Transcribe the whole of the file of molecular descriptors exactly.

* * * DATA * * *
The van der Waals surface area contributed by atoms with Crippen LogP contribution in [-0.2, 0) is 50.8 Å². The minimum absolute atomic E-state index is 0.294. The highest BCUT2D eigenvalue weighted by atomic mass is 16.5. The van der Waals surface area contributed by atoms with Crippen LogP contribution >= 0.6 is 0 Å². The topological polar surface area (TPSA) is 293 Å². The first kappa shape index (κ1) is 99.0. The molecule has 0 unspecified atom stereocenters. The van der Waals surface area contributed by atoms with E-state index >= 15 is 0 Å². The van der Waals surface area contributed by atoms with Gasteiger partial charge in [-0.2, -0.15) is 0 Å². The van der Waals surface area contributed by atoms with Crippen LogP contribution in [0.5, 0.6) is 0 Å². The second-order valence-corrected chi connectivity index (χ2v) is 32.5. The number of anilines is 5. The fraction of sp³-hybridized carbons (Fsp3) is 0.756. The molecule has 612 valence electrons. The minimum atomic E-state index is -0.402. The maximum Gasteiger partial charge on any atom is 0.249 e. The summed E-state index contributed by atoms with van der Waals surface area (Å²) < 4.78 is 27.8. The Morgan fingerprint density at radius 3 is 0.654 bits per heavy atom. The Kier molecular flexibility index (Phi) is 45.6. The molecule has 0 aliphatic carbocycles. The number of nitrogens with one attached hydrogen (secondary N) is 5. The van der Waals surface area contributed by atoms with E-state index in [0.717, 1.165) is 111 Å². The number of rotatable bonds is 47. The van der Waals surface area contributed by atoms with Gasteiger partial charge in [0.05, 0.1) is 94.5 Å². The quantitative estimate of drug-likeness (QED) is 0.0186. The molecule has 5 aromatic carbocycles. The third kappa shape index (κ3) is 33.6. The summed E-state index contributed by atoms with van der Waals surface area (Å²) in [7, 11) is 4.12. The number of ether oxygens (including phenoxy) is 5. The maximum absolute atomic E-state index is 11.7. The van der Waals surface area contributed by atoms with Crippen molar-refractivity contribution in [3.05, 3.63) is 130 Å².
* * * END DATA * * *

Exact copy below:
The van der Waals surface area contributed by atoms with Crippen LogP contribution in [-0.2, 0) is 50.8 Å². The minimum absolute atomic E-state index is 0.294. The highest BCUT2D eigenvalue weighted by atomic mass is 16.5. The van der Waals surface area contributed by atoms with Crippen LogP contribution >= 0.6 is 0 Å². The topological polar surface area (TPSA) is 293 Å². The first kappa shape index (κ1) is 99.0. The molecule has 0 unspecified atom stereocenters. The van der Waals surface area contributed by atoms with E-state index >= 15 is 0 Å². The van der Waals surface area contributed by atoms with Gasteiger partial charge in [-0.2, -0.15) is 0 Å². The van der Waals surface area contributed by atoms with Crippen LogP contribution in [0.5, 0.6) is 0 Å². The second-order valence-corrected chi connectivity index (χ2v) is 32.5. The number of anilines is 5. The fraction of sp³-hybridized carbons (Fsp3) is 0.756. The molecule has 612 valence electrons. The minimum atomic E-state index is -0.402. The maximum Gasteiger partial charge on any atom is 0.249 e. The summed E-state index contributed by atoms with van der Waals surface area (Å²) < 4.78 is 27.8. The Morgan fingerprint density at radius 3 is 0.654 bits per heavy atom. The Kier molecular flexibility index (Phi) is 45.6. The molecule has 0 aliphatic carbocycles. The number of nitrogens with one attached hydrogen (secondary N) is 5. The van der Waals surface area contributed by atoms with E-state index in [0.717, 1.165) is 111 Å². The number of rotatable bonds is 47. The van der Waals surface area contributed by atoms with Gasteiger partial charge in [0.05, 0.1) is 94.5 Å². The quantitative estimate of drug-likeness (QED) is 0.0186. The molecule has 5 aromatic carbocycles. The third kappa shape index (κ3) is 33.6. The summed E-state index contributed by atoms with van der Waals surface area (Å²) in [7, 11) is 4.12. The number of ether oxygens (including phenoxy) is 5. The maximum absolute atomic E-state index is 11.7. The van der Waals surface area contributed by atoms with Crippen molar-refractivity contribution in [3.05, 3.63) is 130 Å².